Acts 2:22 is a statement by Peter to his fellow countrymen; “Men of Israel, hear these words: ‘Jesus of Nazareth, a Man attested by God to you by miracles, wonders and signs which God did through Him in your midst, as you yourselves also know–’”
Hosanna = Save we pray (exclamation of adoration)
Miracle = act of power (mighty deed).
Wonder = prodigy (classic example).
Sign = a mark (distinguishing attribute).
Hallelujah = praise the Lord (an adoring exclamation)
These miraculous, wonderful, signing activities of the Holy Spirit through Jesus, are all here in plural form, because they were so numerous.
Hosanna is found five times within the Gospels. Hallelujah only four times in Revelation. Surprisingly, they are both well-used words in songs and statements, regardless of their rarity in the Scriptures.
Something that is absent in the Scriptures and amazing in the skies is aeroplanes. Seems miraculous how there are so many planes flying at once, yet so safely, as they are tracked through the internet. The arrow identifies the particular flight Bec was on as she returned to Australia from Watoto in Africa. To see and hear the experiences of her recent trip was a real blessing last Sunday evening’s service.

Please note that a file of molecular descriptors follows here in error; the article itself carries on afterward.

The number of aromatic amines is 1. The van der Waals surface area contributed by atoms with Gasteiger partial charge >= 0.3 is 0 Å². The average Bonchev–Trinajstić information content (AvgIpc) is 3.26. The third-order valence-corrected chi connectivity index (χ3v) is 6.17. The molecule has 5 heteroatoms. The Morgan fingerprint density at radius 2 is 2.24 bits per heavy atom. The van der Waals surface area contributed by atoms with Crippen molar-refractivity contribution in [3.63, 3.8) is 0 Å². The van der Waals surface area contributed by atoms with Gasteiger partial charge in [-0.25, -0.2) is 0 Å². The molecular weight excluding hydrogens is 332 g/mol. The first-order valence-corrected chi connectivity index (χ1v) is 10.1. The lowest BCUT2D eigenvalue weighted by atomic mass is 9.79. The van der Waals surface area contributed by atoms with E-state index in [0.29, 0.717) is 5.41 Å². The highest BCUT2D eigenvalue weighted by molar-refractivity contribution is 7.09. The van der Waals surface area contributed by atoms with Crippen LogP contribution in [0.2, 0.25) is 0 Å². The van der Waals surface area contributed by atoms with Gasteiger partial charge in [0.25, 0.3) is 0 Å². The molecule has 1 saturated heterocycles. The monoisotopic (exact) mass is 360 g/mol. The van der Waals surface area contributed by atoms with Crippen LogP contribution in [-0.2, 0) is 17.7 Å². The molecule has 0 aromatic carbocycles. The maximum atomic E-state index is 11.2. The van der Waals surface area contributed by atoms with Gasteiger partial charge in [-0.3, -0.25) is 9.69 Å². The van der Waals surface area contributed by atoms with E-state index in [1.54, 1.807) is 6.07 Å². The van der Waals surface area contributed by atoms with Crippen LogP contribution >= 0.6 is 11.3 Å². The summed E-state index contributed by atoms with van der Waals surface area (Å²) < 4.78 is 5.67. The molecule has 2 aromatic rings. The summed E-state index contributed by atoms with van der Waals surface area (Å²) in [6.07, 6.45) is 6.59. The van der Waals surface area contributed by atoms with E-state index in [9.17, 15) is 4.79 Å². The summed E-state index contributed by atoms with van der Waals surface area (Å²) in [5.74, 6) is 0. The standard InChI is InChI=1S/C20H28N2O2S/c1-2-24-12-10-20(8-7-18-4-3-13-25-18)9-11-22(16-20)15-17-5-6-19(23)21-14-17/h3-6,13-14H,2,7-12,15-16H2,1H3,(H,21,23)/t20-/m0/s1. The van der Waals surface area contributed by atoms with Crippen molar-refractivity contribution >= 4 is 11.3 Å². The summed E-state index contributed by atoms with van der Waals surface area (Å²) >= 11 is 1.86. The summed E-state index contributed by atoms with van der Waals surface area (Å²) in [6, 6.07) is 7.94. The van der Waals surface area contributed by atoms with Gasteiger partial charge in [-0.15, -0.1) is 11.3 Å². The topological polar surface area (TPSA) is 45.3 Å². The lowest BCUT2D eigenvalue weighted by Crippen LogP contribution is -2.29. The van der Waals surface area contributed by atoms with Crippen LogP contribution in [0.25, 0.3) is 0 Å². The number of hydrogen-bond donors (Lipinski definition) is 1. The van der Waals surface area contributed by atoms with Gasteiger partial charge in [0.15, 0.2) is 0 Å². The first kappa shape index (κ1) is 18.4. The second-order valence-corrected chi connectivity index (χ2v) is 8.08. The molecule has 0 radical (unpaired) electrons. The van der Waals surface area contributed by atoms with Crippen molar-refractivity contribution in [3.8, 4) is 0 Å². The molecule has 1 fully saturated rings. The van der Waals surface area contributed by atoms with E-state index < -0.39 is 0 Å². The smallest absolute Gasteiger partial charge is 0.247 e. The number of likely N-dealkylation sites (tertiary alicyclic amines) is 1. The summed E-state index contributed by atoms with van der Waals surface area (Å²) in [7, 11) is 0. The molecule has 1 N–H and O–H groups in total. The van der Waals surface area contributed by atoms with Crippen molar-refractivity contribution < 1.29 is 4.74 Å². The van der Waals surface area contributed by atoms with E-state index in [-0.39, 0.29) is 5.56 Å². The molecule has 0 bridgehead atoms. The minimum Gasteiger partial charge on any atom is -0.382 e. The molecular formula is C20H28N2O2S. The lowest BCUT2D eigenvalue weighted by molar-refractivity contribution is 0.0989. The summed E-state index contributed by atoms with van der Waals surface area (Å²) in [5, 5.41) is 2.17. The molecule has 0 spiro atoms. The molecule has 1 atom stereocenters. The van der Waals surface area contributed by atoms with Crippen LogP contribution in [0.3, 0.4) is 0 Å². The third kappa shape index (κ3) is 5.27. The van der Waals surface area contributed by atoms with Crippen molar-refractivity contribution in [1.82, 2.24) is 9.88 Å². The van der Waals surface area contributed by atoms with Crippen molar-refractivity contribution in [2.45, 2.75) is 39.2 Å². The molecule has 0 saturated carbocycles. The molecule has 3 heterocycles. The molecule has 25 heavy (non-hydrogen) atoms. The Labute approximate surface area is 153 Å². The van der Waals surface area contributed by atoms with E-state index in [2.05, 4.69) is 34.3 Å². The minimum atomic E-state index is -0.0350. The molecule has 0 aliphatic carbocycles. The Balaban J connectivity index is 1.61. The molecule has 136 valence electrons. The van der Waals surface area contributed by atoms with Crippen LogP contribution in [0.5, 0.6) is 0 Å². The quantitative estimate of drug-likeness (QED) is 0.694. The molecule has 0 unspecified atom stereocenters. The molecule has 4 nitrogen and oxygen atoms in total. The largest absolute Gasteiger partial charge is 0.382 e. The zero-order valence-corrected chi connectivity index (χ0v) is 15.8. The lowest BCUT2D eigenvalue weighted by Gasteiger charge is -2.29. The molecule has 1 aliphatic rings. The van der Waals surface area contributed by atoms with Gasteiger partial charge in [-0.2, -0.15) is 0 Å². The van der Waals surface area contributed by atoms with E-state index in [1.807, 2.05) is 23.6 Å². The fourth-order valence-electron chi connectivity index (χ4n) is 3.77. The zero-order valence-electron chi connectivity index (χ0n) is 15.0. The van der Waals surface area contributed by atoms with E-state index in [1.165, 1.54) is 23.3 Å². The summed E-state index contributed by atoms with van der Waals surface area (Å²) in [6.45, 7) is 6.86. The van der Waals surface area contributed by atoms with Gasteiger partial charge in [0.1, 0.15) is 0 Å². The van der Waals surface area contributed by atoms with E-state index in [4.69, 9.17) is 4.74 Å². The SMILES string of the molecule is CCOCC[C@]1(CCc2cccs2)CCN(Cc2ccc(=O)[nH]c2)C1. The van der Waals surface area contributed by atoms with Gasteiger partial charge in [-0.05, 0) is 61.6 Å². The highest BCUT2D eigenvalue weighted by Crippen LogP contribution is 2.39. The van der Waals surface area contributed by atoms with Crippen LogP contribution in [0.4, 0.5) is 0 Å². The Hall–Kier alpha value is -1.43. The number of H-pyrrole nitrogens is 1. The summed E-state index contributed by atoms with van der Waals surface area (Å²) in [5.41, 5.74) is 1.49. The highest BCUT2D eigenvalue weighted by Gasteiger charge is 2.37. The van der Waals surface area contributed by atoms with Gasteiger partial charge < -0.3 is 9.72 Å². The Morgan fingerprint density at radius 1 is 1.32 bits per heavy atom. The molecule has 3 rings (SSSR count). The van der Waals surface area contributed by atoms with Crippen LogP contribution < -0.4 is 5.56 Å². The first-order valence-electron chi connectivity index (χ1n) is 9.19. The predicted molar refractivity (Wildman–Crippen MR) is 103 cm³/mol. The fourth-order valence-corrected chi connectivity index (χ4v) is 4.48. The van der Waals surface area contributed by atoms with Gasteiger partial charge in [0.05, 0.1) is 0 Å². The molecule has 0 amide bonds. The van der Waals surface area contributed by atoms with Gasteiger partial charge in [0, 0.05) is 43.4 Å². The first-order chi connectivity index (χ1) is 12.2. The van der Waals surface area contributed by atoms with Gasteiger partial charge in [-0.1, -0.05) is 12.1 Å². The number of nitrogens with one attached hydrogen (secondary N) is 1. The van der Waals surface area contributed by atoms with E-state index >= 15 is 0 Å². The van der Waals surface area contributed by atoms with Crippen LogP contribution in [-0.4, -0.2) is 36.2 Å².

While there is much advancement with both technology and travel, there appears to be a diminishing expectation that the God we claim believe in and belong to, is actively involved in performing miracles, signs and wonders in His children’s lives in 2017.
Miracles among the apostles were expected. So much so, that Acts again states “Now God worked unusual miracles by the hands of Paul” (19:11). I think I would be content if we received some fairly ordinary miracles during the weeks and months ahead.
They happened in Wesley’s day. They have been experienced some decades ago in the Brisbane area. They are evidenced from Pastor Jim Cymbala and Brooklyn Tabernacle in New York (thanks for your attendance at the Lenten studies). Dare we believe God for His supernatural inspiration and intervention where we live? We prayerfully look up in hope, anticipating more hosanna’s to sing, and more hallelujahs to shout. Craig B.